Cases were recruited from opioid maintenance treatment clinics in New South Wales, Australia. Controls were recruited from employment centres, letterbox drops, medical centres, centrelink offices, libraries, street shopping malls, and local press, all of which serviced the same area as the treatment clinics to minimise the effects of population stratification.

Results: Cases had significantly higher lifetime prevalence of suicidal ideation, suicide plans and suicide attempts compared to controls. Cases were also significantly more likely to have made multiple attempts over their lifetime compared to controls. Cases were significantly more likely to indicate a more severe intent to die compared to controls, which was interesting considering no differences were identified among the types of methods used or the seriousness (in terms of medical treatment sought) reported by either group.

Female cases were found to be significantly more likely to report suicidal ideation and suicide attempts compared to male cases. Additionally, female cases were significantly more likely to make multiple attempts compared to male cases. No differences between males and females were found among controls.

Both cases and controls that had attempted suicide were significantly more likely than others to meet criteria for other substance use and psychological disorders. They were more likely to report childhood maltreatment, which included emotional abuse, neglect, physical abuse, and sexual abuse.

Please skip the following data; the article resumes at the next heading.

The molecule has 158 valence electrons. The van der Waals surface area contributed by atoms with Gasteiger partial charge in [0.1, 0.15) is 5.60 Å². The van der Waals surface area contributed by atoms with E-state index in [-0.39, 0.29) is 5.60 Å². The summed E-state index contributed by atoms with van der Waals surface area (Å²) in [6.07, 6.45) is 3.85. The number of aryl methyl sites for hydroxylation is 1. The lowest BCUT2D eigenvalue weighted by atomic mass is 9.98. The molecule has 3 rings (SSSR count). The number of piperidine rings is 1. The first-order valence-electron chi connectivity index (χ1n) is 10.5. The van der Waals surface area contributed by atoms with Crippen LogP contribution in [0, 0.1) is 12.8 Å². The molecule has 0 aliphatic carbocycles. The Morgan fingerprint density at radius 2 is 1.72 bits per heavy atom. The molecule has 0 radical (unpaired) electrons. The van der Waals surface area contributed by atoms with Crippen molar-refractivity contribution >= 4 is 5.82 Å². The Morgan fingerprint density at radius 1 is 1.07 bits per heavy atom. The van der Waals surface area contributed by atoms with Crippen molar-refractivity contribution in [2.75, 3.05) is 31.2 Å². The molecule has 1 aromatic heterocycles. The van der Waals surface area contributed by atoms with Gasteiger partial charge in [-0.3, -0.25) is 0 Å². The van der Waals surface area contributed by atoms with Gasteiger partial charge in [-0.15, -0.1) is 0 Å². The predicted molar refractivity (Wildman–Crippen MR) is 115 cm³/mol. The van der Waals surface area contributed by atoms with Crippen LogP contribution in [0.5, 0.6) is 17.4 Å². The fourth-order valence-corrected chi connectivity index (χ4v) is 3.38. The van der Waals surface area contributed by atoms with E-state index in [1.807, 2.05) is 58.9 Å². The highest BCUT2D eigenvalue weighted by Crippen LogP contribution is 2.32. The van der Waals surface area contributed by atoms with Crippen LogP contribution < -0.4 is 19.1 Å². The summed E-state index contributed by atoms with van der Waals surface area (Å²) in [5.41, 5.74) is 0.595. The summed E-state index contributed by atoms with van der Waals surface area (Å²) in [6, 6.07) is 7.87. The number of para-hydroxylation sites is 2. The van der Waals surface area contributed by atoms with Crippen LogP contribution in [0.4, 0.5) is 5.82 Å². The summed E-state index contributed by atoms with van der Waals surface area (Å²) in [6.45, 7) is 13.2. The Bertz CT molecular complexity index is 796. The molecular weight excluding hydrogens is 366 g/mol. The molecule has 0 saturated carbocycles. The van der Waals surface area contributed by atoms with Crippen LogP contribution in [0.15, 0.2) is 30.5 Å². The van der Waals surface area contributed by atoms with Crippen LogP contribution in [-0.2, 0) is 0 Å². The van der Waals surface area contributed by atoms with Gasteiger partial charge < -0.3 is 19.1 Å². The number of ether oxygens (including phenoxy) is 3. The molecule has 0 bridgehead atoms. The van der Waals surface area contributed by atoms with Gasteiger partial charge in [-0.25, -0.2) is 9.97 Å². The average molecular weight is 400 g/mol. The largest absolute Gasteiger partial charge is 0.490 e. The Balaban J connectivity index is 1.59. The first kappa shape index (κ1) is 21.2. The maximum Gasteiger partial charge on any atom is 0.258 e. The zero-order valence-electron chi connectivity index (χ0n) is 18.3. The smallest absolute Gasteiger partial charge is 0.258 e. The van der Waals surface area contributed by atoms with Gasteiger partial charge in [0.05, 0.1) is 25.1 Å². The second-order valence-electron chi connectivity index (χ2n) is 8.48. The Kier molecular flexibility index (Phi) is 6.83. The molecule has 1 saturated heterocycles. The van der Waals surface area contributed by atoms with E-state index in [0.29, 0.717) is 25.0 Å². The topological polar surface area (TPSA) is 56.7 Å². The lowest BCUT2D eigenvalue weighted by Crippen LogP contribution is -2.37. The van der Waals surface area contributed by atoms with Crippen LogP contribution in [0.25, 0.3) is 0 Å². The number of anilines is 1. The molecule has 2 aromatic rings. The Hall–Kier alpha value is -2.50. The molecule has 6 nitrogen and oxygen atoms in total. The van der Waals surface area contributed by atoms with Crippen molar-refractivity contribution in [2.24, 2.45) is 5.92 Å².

Multivariate analyses suggested that the risk factors that predicted suicide attempts were similar for cases and controls, namely: post-traumatic stress disorder (PTSD), screening positive for borderline personality disorder (BPD), and persistent suicidal thoughts. Additionally, sedative dependence was significant among cases, and unemployment plus stimulant dependence were significant among controls. Additional analyses, however, showed that opioid dependence did not make a unique contribution to suicidal risk.

Discussion: Although the prevalence of suicidal behaviour was high among the controls compared to community samples, opioid dependence appeared to substantially increase an individual’s risk of suicidal behaviour. Opioid dependence, however, did not make a unique contribution to suicidal risk over and above the other risk factors identified, which include BPD and PTSD. Despite differing levels of suicidal behaviour among cases and controls, the current study identified that the risk factors for suicide attempts remain essentially the same.

Citation: Maloney, E, Degenhardt, L., Darke, S., Mattick, R.P. & Nelson, E. (2007) The prevalence and associated risk factors of suicidal behaviour among opioid dependent persons: A case-control study, Sydney: National Drug and Alcohol Research Centre.

Resources

Date Commenced
31 May 2007
Resource Type
Technical Reports